How to Overcome Reverse Culture Shock

As exhilarating, challenging, fascinating, and eye-opening life as an expat can be, there may come a day when, for whatever reason, you find yourself going back to where you came from. When that day comes, you should have your mental arsenal prepared for the shock of readjusting to life back in your home country. In fact, I will go so far as to say that you may face struggles greater than when you first left the shores of your land for a life of vibrancy and adventure many moons ago.

While these are strong words, they are necessary, for I feel that not nearly enough is done to prepare expats for the inevitable challenges that will ensue once they go back to their home country and have to re-acclimatize themselves. Indeed, most expats underestimate what will be required of them and find themselves woefully unprepared for what awaits them. In this article I hope to help expats make that transition more enjoyable, or at least a lot less arduous.

Before I begin offering advice, an explanation of what reverse culture shock is might be helpful. Culture shock is the experience you have when you move to a culture that is different from your own. This may manifest itself in many ways, such as disorientation, stress, confusion, irritability, and may sometimes even affect one’s health. Culture shock occurs when you become an expat and move to another country. Reverse culture shock, then, is the experience when you move back to your own culture or home country. Of course, reverse culture shock may also manifest itself in a number of ways, such as boredom, stress, alienation, a feeling of rejection, and may certainly also affect one’s health.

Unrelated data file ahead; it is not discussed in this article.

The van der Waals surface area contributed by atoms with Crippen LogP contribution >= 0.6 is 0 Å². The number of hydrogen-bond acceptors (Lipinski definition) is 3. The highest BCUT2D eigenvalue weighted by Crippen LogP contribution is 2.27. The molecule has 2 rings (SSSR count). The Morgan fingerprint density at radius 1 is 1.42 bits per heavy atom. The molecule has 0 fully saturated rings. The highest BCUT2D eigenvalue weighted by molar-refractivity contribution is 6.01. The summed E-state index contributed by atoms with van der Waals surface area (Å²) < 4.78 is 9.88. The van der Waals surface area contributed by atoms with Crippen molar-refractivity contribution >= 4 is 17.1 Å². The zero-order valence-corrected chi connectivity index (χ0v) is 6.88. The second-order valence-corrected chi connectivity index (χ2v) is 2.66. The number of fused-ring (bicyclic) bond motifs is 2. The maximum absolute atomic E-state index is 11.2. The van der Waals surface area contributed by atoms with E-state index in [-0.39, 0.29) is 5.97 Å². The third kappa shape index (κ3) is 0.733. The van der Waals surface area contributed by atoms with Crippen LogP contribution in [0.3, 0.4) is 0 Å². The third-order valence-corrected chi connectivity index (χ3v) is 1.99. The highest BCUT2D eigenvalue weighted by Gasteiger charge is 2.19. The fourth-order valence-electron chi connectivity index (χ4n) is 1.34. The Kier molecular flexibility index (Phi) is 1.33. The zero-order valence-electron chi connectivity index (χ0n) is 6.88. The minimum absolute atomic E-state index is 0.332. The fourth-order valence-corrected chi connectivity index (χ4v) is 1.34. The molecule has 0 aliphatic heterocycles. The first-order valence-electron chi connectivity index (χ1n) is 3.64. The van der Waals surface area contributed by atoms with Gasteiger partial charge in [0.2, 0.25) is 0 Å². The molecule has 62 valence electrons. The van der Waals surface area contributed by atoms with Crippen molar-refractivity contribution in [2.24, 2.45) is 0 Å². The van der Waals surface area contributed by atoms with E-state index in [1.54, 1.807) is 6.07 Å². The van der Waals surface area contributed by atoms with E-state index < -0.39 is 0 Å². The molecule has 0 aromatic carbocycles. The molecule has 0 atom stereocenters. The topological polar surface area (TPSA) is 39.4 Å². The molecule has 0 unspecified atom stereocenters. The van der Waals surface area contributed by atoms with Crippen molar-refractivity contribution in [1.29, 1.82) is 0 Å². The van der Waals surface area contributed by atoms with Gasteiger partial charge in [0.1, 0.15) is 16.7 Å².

From my personal, subjective experience, while both culture shock and reverse culture shock are very real, reverse culture shock is more unexpected and hence requires one to be more vigilant. The reason for this is simple: when you move to another country, you expect that at least some things will be different, and thus you are more likely to be prepared for the unexpected, whereas when you move back home, one’s natural tendency is to assume they will fit right back in, since they are going back to where they came from. But this is a dangerous assumption and one that has caused many an expat great stress.

While there are many ways to reintegrate oneself,  here are three ways I recommend to battle reverse culture shock and get into the swing of things back home:

  1. Understand that you have changed in some ways and as such, your interpretation of your home country may have changed as well. Meanwhile, you should be prepared for the possibility that the people you used to know might still expect you to be the person you used to be